As pediatricians, we all work to identify and help address social needs. One important tool are tax credits available from the Earned Income Tax Credit (EITC) and Child Tax Credit (CTC) Programs. Can addressing poverty through these programs decrease the risk of child abuse?
To answer this question, Kovski et al (REF) from the University of Washington in Seattle evaluated the association between tax credit refunds and child maltreatment reports in the month after families received their payments between 2015 and 2018 in 48 states and the District of Columbia. For each additional $1,000 in per-child EITC/CTC tax credit refunds, the state-level rates of reported child abuse decreased in the week of receiving a payment and in the four weeks following the lump sum payment by an estimated 5% overall; 2.3% in the week of payment and 7.7% over the four weeks following payment.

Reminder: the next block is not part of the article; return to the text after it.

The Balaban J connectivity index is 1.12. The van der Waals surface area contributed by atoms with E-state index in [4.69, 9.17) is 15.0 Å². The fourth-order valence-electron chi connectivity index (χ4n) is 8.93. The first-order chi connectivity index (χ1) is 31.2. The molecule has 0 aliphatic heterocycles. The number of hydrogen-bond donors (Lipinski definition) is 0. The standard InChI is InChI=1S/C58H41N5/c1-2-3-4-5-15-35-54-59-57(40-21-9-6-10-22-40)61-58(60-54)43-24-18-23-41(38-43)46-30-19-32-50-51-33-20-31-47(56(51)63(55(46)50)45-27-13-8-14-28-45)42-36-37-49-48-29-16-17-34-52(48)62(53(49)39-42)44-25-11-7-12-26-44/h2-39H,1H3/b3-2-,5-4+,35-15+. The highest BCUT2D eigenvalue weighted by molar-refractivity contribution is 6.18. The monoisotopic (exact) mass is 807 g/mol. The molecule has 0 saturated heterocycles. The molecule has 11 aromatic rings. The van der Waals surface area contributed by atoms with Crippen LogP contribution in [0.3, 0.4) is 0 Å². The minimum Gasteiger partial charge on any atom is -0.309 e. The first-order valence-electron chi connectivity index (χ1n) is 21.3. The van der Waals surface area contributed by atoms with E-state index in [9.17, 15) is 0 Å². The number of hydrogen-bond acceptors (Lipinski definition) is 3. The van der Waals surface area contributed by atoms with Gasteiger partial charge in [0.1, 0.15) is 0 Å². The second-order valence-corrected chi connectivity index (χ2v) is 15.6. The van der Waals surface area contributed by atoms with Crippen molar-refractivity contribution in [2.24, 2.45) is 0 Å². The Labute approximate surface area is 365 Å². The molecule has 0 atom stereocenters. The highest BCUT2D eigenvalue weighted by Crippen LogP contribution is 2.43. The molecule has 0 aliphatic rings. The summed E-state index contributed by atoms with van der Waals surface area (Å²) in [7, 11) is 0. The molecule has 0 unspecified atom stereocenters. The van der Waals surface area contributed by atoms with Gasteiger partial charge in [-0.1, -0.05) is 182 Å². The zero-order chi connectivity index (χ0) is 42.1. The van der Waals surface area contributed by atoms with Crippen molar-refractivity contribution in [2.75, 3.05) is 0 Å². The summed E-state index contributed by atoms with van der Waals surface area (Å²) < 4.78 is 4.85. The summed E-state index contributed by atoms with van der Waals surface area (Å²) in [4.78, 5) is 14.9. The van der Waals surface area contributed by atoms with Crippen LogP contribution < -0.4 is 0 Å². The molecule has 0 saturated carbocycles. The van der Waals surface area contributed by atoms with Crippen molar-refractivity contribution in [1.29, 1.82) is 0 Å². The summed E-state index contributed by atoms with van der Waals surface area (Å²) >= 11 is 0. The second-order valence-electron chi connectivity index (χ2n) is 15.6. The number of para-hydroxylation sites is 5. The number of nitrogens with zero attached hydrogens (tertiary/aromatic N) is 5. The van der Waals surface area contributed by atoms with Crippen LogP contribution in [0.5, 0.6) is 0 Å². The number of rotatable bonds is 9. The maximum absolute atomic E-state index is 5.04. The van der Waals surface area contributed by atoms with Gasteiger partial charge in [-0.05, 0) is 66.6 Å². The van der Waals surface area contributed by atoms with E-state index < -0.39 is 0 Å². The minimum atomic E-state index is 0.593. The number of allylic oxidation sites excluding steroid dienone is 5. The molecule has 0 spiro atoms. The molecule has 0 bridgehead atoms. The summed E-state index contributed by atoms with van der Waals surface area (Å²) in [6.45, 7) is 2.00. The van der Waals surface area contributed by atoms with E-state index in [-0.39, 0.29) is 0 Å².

How important is this finding and what can we as pediatricians do to further advocate for public policies and programs that can reduce child maltreatment? To gain some perspective on this question, we invited Lynn Fullenkamp, MD, JD, and Suzanne Haney, MD, MS to share their thoughts with us in an accompanying commentary (REF). They remind us that while we can advocate for additional increases in income assistance programs like the two studied by Kovski et al, it is still incumbent upon us to continue to also screen and refer as needed in our offices to services and programs to address social needs such as food and housing insecurity. If you have not thought of tax credits as something that could reduce child maltreatment, link to this study and commentary and learn more.